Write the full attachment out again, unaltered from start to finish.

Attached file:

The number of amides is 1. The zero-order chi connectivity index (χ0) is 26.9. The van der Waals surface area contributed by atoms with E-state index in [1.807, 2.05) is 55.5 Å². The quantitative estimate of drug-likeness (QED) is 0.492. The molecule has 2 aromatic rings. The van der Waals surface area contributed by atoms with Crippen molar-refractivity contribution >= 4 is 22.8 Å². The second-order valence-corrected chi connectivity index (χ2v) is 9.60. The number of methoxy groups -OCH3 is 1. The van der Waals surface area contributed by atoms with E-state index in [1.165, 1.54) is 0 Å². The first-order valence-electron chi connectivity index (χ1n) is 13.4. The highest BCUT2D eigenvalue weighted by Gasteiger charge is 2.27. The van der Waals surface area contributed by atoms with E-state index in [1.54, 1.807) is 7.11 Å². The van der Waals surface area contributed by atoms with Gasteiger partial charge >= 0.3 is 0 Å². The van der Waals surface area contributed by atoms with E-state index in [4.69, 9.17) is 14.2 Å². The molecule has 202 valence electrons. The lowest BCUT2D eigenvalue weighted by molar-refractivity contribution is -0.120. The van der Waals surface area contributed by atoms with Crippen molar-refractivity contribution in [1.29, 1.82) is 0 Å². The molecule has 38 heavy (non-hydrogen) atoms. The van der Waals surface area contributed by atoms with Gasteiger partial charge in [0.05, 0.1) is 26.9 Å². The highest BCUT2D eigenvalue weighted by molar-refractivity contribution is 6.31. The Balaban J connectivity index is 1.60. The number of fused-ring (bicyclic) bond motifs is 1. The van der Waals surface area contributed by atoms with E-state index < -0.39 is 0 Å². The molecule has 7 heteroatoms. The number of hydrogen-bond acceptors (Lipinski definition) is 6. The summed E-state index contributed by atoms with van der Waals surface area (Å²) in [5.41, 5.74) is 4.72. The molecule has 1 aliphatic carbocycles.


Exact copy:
The number of amides is 1. The zero-order chi connectivity index (χ0) is 26.9. The van der Waals surface area contributed by atoms with E-state index in [1.807, 2.05) is 55.5 Å². The quantitative estimate of drug-likeness (QED) is 0.492. The molecule has 2 aromatic rings. The van der Waals surface area contributed by atoms with Crippen molar-refractivity contribution >= 4 is 22.8 Å². The second-order valence-corrected chi connectivity index (χ2v) is 9.60. The number of methoxy groups -OCH3 is 1. The van der Waals surface area contributed by atoms with E-state index in [1.165, 1.54) is 0 Å². The first-order valence-electron chi connectivity index (χ1n) is 13.4. The highest BCUT2D eigenvalue weighted by Gasteiger charge is 2.27. The van der Waals surface area contributed by atoms with E-state index in [1.54, 1.807) is 7.11 Å². The van der Waals surface area contributed by atoms with Gasteiger partial charge >= 0.3 is 0 Å². The van der Waals surface area contributed by atoms with E-state index in [4.69, 9.17) is 14.2 Å². The molecule has 202 valence electrons. The lowest BCUT2D eigenvalue weighted by molar-refractivity contribution is -0.120. The van der Waals surface area contributed by atoms with Crippen molar-refractivity contribution in [1.29, 1.82) is 0 Å². The molecule has 38 heavy (non-hydrogen) atoms. The van der Waals surface area contributed by atoms with Gasteiger partial charge in [0.05, 0.1) is 26.9 Å². The highest BCUT2D eigenvalue weighted by molar-refractivity contribution is 6.31. The Balaban J connectivity index is 1.60. The number of fused-ring (bicyclic) bond motifs is 1. The van der Waals surface area contributed by atoms with E-state index < -0.39 is 0 Å². The molecule has 7 heteroatoms. The number of hydrogen-bond acceptors (Lipinski definition) is 6. The summed E-state index contributed by atoms with van der Waals surface area (Å²) in [5.41, 5.74) is 4.72. The molecule has 1 aliphatic carbocycles.